9 Tips for Picking the Perfect Wedding Venue
If you recently got engaged, you’ve probably been thinking about where you want to tie the knot. Booking a venue does help dictate how the rest of the planning process will go, after all. But before you put down any deposits or form an attachment with that rustic barn that doesn’t have electricity, there are a few major things to consider. Here are 9 things to think about when picking the perfect wedding venue to say “I do.”
You might not have a firm grip on your guest list or budget just yet, but you’ll need to know roughly how many people you’re inviting and how much you can spend before you start drawing up your list of dream venues.
Whether it’s rustic, formal, boho, low-key, or a blow-out bash, the wedding style you and your partner envision will be a big factor in determining where you can host your celebration. Consider whether you want a traditional or non-traditional venue. There are plenty of venues that regularly play host to weddings — even barns and galleries! — but if you opt for a totally non-traditional venue that’s not equipped to host a party (say, an industrial loft space), you’ll be responsible for a lot more details. Wedding-ready venues often have tables, chairs, and linens available for your use and, more importantly, a clean-up crew on hand. If you’re renting out a non-traditional space, remember to factor in all of those details and make sure they are in your budget.
Once you have a list of possible venues and begin to visit them, you may find yourself falling instantly in love with the aesthetics of a space. But be sure to slow down and consider the logistics of having a wedding at your dream venue.
Most venues are either full-service or not, meaning they either provide all tables, chairs, linens, and flatware…or they don’t. Find out what each venue provides, ask if the venue has any vendor restrictions, and decide whether or not you can be happy with those options.
Many of today’s couples are food-savvy and want to serve their guests a very specific menu. But not every venue will allow you to bring in your own caterer, and some may require you to choose from in-house catering menus. You may also have to go with the venue’s preferred baker, meaning you won’t have much choice about your wedding cake. Some venues will allow you to bring in your own cake, but often charge a cake-cutting fee.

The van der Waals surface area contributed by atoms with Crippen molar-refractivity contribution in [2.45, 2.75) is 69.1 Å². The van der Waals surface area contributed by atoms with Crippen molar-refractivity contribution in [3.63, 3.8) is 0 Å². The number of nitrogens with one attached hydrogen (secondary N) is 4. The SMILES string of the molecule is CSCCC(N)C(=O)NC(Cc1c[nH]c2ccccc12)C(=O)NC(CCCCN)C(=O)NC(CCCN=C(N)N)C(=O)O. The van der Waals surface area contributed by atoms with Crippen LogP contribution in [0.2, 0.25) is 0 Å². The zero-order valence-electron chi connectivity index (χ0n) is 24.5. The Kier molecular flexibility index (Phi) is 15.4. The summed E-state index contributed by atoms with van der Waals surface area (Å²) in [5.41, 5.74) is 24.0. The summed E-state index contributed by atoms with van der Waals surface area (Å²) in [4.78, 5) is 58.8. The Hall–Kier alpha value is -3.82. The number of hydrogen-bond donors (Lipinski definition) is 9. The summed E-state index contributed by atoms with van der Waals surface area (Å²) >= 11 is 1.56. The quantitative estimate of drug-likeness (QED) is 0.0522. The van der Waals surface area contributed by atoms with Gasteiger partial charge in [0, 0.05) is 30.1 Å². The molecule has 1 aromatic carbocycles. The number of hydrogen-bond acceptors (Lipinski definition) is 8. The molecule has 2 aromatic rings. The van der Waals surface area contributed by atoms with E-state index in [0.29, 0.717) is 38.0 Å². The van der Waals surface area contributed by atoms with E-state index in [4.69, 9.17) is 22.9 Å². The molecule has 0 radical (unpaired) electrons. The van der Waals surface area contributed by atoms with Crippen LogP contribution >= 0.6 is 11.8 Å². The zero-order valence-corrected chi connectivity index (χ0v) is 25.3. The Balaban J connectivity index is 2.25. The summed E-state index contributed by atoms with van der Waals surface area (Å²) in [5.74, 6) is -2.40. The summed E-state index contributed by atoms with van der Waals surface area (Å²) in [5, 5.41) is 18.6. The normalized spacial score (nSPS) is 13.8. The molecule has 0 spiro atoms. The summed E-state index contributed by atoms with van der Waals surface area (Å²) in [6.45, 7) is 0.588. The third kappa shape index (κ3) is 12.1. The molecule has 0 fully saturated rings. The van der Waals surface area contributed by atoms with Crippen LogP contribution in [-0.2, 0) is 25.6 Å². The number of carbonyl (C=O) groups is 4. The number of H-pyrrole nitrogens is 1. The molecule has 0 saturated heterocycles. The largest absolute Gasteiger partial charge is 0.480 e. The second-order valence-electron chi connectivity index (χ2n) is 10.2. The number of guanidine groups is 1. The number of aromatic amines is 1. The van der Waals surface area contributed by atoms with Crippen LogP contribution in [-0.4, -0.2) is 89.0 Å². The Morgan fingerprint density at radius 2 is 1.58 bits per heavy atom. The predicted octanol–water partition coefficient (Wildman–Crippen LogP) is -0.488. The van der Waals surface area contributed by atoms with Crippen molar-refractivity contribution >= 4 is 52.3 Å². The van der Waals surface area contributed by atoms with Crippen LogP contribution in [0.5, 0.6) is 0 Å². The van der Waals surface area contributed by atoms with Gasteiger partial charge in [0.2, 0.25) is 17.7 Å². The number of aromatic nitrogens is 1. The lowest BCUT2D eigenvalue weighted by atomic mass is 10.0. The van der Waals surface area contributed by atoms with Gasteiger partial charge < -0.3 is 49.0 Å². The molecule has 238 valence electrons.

Once you’ve whittled down your list of venue options to two or three frontrunners, go back and visit them again. Do they have the same charm? Do they fulfill all your logistical and stylistic requirements? Are they big enough, and will your party have a comfortable flow? Visit the venue around the time of day you want to marry — if you saw the venue at 10 AM the first time you visited, you’ll want to see it again at the time you plan to host your wedding. Note whether or not the lighting and aesthetic of the space is the same. (N.B: This is also a good time to bring in your wedding planner if you’re working with one.)
Now that you’re down to a shortlist, you should meet everyone you’d be working with at each venue. You likely met the venue manager on your first visit, but be sure you speak to any on-site wedding coordinators, catering managers, and tech managers, and ask them to answer all of your questions.
Get the inside scoop on your venue: Is there anyone who is difficult to work with? Any spatial shortcomings you should know about? Any rave reviews? How’s the food? Talk to everyone you can about your venue and get a really good sense of what it would be like to marry there. Hint: If your venue doesn’t have great pictures on their website (which is often the case) search for the venue on Lover.ly or on local photographers’ blogs to see better images from weddings that were held there.
If you plan to have a religious ceremony, find out whether or not you’re required to have it in a house of worship. If you are, book the ceremony before booking your reception venue. If your religious leader is able to come to your chosen venue, find out if they’re available around the time of year you want to marry. Having an interfaith wedding? Be sure you speak to all religious leaders and families involved; your ceremony will take some time to figure out and you’ll want to find out if either religion has particular venue requirements.
— By Stephanie Hallett and contributed to by Claire Aven.